Written by Guest Columnist, and all-around delightful human being, Britney Stone

[EDITORIAL NOTE: This article was originally shared in conjunction with a sermon given to our online community on August 2, 2020. You can view that sermon by using the link to our LiveStream. The sermon begins at the 42 minute mark]

As a therapist, I’ve spent some time reflecting on and actively treating mental health issues over this quarantine and I’m channeling my inner Coach Taylor now more than ever (Friday Night Lights, anyone?). We got through the last few months, phew. We adapted to something that none of us saw coming, man was that hard. We coped in one way or another. Whatever the next phase looks like, we are coming out of this as different people. And team, we have work to do. 


We have all lamented the one, two, or maybe 157 things quarantine robbed from us. But I’ve noticed one of the things we lost was the veil that we used to cover vulnerable parts of ourselves. Maybe your veil was covering a fear or insecurity, depression, anxiety, or an addiction or anger. You name it, we all have one (or four). We used busyness, sports, pride, jobs, money, all veils to cover up those vulnerable parts and hide them away from others and ourselves. But for some of us, quarantine life took that veil and we can no longer fully cover the wound behind it. It doesn’t take a therapist to see that irritability and controlling behaviors are rampant, addiction and marital discord is raging and our country’s mental health is suffering enormously. Those veils were taken away and for some of us we are left exposed, open, hurting or even hurting others. What was behind the veil was not pretty. But we can do hard things. 


Here is the thing: Without momentum, most people don’t change. In the last ten weeks I bet every single one of us has had to adapt or pivot, we have backslid or we have flourished but we have been changing. So, here is a hint…continue to change. But this time, let this change be your choice, and for the better. That wound (or wounding) behavior behind the veil: you can change that. God can change that. 


If you need a push in the right direction, here are some simple ideas to start with: 


Be honest with yourself

Write down the areas you want to change. What area needs some attention? Commit to thinking about it, then commit to praying about it, then commit to working on it.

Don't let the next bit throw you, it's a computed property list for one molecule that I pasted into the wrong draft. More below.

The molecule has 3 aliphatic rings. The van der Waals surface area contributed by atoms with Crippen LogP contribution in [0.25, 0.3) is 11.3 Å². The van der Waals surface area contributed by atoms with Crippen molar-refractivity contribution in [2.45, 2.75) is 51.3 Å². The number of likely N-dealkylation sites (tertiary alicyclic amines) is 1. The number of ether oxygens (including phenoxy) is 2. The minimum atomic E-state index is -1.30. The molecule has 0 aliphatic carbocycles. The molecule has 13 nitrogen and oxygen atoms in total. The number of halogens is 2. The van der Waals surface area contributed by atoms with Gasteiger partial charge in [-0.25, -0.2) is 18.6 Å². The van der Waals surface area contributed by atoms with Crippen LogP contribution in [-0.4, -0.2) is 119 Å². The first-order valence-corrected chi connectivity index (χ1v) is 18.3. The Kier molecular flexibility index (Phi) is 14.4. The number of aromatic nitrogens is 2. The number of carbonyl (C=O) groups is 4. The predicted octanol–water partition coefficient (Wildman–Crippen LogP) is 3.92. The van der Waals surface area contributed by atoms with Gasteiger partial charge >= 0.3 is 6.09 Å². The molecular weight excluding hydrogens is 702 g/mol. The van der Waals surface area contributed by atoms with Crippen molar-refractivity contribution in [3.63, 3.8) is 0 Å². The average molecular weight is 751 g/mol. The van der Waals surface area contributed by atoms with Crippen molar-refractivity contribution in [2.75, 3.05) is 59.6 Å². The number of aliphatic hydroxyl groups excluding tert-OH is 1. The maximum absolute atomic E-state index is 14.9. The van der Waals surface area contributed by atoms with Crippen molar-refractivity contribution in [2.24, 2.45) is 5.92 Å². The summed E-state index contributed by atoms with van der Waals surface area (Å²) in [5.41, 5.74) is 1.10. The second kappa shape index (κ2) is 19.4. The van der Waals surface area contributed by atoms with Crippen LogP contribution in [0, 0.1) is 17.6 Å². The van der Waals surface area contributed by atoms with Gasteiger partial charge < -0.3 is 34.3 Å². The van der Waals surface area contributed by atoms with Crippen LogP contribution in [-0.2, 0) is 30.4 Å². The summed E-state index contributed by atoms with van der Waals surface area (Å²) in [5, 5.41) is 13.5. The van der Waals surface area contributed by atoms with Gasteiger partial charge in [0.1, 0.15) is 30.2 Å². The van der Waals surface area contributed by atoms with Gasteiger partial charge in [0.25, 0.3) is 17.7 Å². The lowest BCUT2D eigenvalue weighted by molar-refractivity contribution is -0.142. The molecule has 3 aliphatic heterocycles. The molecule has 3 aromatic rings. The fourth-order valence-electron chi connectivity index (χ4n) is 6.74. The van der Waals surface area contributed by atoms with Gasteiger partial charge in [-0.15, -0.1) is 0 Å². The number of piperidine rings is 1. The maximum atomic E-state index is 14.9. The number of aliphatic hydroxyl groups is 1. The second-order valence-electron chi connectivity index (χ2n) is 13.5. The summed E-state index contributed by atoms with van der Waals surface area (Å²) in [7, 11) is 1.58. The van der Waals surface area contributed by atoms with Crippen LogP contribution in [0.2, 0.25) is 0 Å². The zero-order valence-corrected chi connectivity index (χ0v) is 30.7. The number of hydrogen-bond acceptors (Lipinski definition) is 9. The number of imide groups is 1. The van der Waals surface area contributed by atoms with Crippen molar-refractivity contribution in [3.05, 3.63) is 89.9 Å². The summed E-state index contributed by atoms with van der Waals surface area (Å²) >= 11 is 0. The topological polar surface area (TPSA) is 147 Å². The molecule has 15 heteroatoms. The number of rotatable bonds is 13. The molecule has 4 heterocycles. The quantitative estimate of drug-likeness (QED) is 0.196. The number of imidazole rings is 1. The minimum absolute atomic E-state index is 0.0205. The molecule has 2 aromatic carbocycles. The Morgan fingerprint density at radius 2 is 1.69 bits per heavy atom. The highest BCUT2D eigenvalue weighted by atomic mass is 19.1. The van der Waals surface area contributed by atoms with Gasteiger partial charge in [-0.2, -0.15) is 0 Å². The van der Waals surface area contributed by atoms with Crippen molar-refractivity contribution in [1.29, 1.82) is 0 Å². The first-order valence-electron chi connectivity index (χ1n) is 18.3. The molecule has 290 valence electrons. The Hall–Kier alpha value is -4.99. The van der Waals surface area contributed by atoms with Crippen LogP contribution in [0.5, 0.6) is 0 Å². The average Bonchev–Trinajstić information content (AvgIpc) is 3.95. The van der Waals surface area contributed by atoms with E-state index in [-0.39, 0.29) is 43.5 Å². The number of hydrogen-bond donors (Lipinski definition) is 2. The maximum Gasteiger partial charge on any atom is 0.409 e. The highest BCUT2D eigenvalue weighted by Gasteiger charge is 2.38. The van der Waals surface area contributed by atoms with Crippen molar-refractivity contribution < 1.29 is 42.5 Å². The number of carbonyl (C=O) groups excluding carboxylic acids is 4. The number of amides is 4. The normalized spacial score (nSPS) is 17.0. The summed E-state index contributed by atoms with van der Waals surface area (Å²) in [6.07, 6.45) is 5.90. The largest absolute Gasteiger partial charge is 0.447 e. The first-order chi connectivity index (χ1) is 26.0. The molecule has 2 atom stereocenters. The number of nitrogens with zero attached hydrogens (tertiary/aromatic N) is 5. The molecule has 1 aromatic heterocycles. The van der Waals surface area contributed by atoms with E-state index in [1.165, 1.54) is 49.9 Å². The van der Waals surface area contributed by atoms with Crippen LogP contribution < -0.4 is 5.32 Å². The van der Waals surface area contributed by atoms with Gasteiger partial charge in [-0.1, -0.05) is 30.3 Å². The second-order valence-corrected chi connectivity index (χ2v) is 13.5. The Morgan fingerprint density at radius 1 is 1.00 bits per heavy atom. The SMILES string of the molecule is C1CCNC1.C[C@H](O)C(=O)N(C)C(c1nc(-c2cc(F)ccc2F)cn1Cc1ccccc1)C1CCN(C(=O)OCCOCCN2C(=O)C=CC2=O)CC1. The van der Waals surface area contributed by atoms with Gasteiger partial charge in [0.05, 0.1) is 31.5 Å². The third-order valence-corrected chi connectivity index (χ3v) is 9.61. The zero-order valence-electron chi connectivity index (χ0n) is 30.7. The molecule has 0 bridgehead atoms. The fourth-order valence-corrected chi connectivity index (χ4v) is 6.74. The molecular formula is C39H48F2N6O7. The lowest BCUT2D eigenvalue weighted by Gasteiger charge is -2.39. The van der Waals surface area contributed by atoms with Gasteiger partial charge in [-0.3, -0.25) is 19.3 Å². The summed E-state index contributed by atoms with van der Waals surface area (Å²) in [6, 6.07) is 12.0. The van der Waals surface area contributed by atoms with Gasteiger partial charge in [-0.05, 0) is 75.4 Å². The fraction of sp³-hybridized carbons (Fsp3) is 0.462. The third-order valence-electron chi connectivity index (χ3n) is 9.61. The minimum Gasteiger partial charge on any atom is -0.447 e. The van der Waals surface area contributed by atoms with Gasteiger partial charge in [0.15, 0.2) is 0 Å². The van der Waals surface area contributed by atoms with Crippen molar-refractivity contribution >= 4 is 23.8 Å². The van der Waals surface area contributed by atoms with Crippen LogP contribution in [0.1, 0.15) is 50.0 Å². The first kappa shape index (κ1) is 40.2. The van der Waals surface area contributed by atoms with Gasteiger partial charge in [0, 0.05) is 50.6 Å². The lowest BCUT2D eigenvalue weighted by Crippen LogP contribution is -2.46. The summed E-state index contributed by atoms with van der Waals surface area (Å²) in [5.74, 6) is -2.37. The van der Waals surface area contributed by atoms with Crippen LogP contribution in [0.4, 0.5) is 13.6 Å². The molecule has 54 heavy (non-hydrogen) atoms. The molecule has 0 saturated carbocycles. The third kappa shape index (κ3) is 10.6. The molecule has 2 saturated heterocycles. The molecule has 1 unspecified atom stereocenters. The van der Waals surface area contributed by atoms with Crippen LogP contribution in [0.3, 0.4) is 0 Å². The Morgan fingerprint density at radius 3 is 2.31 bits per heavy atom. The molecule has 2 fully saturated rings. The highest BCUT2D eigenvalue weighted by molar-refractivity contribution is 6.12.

-Be honest with someone else

Join millions of people in the journey back to connectedness. Reach out. Vulnerability is attractive and it can bring people together in ways those carefully placed veils could not. 


-Choose to act determined and talk like a coach 

Sometimes, when we are limping after a hard season we struggle to pull ourselves into action. This is when you can practice being your own coach. Get strong, get positive, get inspirational and get down to business. Practice saying it, practice believing it, practice doing it. You can do hard things. 


-Need an expert? Get one. 

We aren’t all parenting experts, we aren’t all financial coaches or spiritual mentors or therapists or addiction counselors, or mechanics. Why should you struggle alone to fix something that requires expert care? You are not alone, and there are so many resources now for any type of help. Reach out, ask around, be brave, be vulnerable. 


-Evaluate your energy and your focus

Give yourself some extra energy by doing something good for your body, your mind and for someone else today. What are the top 5 things taking the most of your energy? Are they worth it? Are they working or changing your life in any way? Be honest and evaluate, then be kind to yourself and make changes as you see fit. 


-See yourself through God’s eyes

Do you believe God is cheering for you even when you’ve messed up a hundred times? Do you believe when you fall down He looks around at the angels and says, “Don’t worry, he is going to get this!” Do you believe Hehas a plan for you to be exactly where you are at this moment, and for your path to intersect with some other soul who needs your words, encouragement, and life?  You matter, and you have a purpose. If you can’t imagine God thinking of you in that way find someone who can and ask for them to share and pray with you. 




Family Mindfulness Schedule


Coping with Stress during CoVid-SAMHSA


GritX Mental Health Self Interventions


Suicide Prevention Lifeline